Type 1s will care deeply for their partner, but oftentimes this isn't obvious from the outside. Although they feel emotions just as strongly as anyone else, Type 1s often struggle to express how they're feeling, and/or they view showing strong emotions as a sign of weakness. As a result, their partner may feel unloved and unappreciated, even if this couldn't be farther from the truth. 

Type 1s are also not hugely passionate (from the outside), and sometimes can be seen as cold or robotic. It's true that this type won't lose their head to their emotions (no spontaneous eloping in Vegas), and they aren't as outwardly romantic or sensual as many other types. They show their love more in smaller, more subtle ways, like by doing the dishes when you've had a long day at work or picking up your favorite flavor of ice cream from the grocery store without being asked.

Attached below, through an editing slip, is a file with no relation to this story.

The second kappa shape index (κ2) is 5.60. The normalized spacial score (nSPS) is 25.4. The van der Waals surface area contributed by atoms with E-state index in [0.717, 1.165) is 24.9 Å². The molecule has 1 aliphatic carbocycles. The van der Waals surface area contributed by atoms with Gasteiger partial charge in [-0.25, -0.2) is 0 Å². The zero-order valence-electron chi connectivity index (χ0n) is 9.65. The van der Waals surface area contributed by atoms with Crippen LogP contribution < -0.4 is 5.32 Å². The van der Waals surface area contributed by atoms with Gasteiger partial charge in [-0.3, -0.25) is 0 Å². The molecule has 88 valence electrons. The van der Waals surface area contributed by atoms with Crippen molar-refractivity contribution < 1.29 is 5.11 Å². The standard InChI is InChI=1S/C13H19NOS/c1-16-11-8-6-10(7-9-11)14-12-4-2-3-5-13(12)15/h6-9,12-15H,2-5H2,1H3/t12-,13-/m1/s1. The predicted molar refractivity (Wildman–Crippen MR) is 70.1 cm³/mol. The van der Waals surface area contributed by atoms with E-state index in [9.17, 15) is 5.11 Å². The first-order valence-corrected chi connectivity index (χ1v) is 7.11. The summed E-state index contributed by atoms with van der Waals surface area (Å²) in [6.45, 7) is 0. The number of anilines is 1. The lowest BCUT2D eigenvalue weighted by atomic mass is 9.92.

Enneagram Type 1 With Family and Friends

Even if they're the youngest or newest person in a family or friend group, Type 1s tend to naturally take a leading role. They're the person coordinating events, making sure not everyone brings coleslaw to the potluck, organizing a meal delivery when someone becomes ill, etc. They're very much an "if you want someone done right, you need to do it yourself" type, and they can sometimes stifle other voices in their need to ensure perfection. This can be extremely frustrating for others, but if people are upfront with Type 1s about this, the Type 1 person will almost always back down gracefully. It's not so much that they think others are incompetent; they just get anxious about things going well and worry others won't put in the same amount of planning as they do.